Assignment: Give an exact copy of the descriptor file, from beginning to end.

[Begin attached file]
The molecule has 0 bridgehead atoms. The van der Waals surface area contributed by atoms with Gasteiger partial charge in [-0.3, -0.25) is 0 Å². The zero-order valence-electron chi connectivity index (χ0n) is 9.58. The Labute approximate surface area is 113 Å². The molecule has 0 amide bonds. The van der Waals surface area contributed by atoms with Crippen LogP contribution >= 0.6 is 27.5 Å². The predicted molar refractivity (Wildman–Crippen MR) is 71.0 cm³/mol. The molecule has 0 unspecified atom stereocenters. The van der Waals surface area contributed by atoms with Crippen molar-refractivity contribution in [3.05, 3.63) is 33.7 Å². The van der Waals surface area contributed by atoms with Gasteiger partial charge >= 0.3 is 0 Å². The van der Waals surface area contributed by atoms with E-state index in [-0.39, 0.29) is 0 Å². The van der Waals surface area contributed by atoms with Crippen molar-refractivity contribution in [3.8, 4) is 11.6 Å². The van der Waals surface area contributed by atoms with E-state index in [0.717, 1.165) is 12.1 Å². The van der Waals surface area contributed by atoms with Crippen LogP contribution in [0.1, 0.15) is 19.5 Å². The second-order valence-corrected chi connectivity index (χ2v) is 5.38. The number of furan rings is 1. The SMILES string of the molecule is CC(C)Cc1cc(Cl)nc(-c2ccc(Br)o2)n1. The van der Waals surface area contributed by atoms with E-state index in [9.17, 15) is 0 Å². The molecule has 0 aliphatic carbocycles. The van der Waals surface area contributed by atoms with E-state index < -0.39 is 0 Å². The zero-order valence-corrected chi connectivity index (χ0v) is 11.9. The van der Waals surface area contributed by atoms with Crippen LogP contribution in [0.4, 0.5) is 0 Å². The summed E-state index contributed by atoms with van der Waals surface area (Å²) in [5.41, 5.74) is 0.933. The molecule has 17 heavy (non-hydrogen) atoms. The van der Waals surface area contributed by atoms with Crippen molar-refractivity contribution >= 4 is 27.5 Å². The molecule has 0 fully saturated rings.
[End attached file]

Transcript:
The molecule has 0 bridgehead atoms. The van der Waals surface area contributed by atoms with Gasteiger partial charge in [-0.3, -0.25) is 0 Å². The zero-order valence-electron chi connectivity index (χ0n) is 9.58. The Labute approximate surface area is 113 Å². The molecule has 0 amide bonds. The van der Waals surface area contributed by atoms with Crippen LogP contribution >= 0.6 is 27.5 Å². The predicted molar refractivity (Wildman–Crippen MR) is 71.0 cm³/mol. The molecule has 0 unspecified atom stereocenters. The van der Waals surface area contributed by atoms with Crippen molar-refractivity contribution in [3.05, 3.63) is 33.7 Å². The van der Waals surface area contributed by atoms with Gasteiger partial charge >= 0.3 is 0 Å². The van der Waals surface area contributed by atoms with E-state index in [-0.39, 0.29) is 0 Å². The van der Waals surface area contributed by atoms with Crippen molar-refractivity contribution in [3.8, 4) is 11.6 Å². The van der Waals surface area contributed by atoms with E-state index in [0.717, 1.165) is 12.1 Å². The van der Waals surface area contributed by atoms with Crippen LogP contribution in [0.1, 0.15) is 19.5 Å². The second-order valence-corrected chi connectivity index (χ2v) is 5.38. The number of furan rings is 1. The SMILES string of the molecule is CC(C)Cc1cc(Cl)nc(-c2ccc(Br)o2)n1. The van der Waals surface area contributed by atoms with E-state index in [9.17, 15) is 0 Å². The molecule has 0 aliphatic carbocycles. The van der Waals surface area contributed by atoms with E-state index < -0.39 is 0 Å². The zero-order valence-corrected chi connectivity index (χ0v) is 11.9. The van der Waals surface area contributed by atoms with Crippen LogP contribution in [0.4, 0.5) is 0 Å². The summed E-state index contributed by atoms with van der Waals surface area (Å²) in [5.41, 5.74) is 0.933. The molecule has 17 heavy (non-hydrogen) atoms. The van der Waals surface area contributed by atoms with Crippen molar-refractivity contribution >= 4 is 27.5 Å². The molecule has 0 fully saturated rings.